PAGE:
The World's Largest Indoor Vertical Farm

You can't see it on the outside, but this old industrial neighborhood is an agricultural oasis. Inside this former laser tag arena, about 250 kinds of leafy greens are growing in huge quantities, to be sold to local supermarkets and restaurants. This is AeroFarms, a massive indoor vertical farm in Newark, New Jersey (U.S.). Crops are stacked more than 30 feet high inside this 30,000 square foot space. They're grown using aeroponic technology.

AeroFarms says the root misting system allows them to use 95% less water than a regular field farm. They also use no pesticides or herbicides.

Instead of soil, plants are grown in reusable cloth, made from recycled plastic. And instead of the sun, there are rows and rows of specialized LED lighting (the plants don't need yellow spectrum). This step helps to reduce energy consumption.

This sophisticated climate controlled system cuts the growing cycle in half, so crops can be grown all year round, but with a much smaller impact on the environment.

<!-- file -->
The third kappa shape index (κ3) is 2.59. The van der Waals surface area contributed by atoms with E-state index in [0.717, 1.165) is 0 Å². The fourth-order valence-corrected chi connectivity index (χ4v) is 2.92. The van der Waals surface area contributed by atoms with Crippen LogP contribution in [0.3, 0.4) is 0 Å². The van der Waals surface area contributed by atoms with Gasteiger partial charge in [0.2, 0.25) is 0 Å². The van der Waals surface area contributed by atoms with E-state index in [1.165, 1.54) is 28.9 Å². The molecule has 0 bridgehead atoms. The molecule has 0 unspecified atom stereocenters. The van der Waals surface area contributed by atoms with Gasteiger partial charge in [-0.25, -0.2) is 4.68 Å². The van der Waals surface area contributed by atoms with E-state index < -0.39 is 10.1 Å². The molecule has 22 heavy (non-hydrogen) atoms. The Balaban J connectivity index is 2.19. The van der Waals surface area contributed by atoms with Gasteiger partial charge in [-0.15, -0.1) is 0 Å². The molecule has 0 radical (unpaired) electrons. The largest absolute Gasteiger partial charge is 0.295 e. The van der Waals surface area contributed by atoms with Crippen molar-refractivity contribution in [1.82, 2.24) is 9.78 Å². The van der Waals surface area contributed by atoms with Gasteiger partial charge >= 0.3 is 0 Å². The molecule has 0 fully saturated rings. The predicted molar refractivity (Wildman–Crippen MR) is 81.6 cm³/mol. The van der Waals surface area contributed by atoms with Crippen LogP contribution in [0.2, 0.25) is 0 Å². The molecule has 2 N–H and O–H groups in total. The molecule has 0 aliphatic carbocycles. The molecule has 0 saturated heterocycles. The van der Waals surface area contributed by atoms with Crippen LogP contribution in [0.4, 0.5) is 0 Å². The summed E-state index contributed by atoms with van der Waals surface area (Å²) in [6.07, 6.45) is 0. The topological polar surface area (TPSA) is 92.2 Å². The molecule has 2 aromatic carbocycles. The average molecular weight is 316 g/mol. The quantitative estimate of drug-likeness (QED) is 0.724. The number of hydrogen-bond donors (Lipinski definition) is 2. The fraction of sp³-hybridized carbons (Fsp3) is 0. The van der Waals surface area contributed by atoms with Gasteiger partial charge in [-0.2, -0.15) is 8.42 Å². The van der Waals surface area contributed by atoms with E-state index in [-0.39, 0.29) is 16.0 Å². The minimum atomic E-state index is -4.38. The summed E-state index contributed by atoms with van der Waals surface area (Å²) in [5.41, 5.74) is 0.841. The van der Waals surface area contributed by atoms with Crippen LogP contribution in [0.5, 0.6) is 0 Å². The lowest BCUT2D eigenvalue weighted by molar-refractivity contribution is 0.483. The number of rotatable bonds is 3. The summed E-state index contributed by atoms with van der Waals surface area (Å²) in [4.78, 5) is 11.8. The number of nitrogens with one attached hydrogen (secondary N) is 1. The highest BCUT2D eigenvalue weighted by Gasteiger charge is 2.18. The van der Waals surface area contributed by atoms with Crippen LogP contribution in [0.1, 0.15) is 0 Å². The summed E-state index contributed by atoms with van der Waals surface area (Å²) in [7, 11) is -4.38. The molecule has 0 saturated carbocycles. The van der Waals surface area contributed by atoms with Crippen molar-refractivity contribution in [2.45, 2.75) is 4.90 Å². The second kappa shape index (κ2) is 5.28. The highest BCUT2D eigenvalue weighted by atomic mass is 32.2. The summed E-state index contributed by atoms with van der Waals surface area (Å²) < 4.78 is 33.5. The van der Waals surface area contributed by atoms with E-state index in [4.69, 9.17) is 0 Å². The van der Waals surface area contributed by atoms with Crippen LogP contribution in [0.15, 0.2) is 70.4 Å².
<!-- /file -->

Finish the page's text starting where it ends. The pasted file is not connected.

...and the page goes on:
One of the early champions of vertical farming is Columbia University ecologist Dickson Despommier. In 1999, Despommier and his students proposed that vertical farms while using less land and less water. They would also cut
greenhouse gases by eliminating the need to transport food over long distances. And the idea is finally taking root. Over the past few years, vertical farms have sprouted all over the world, including in Vancouver, Singapore, Panama, the UK, and around the US.

Here in Newark, AeroFarms is building out another new farm in a former steel mill, one that's bigger than a football field. Once it's fully operational, it's expected to produce two million pounds of greens a year - all grown vertically.
Share on Google Plus

Alex E

Ecoclimax is defined by Odum (1969) as the culmination state after a succession in a stabilized ecosystem in which maximum biomass (or high information content) and symbiotic function among organisms is kept per unit of available energy flow.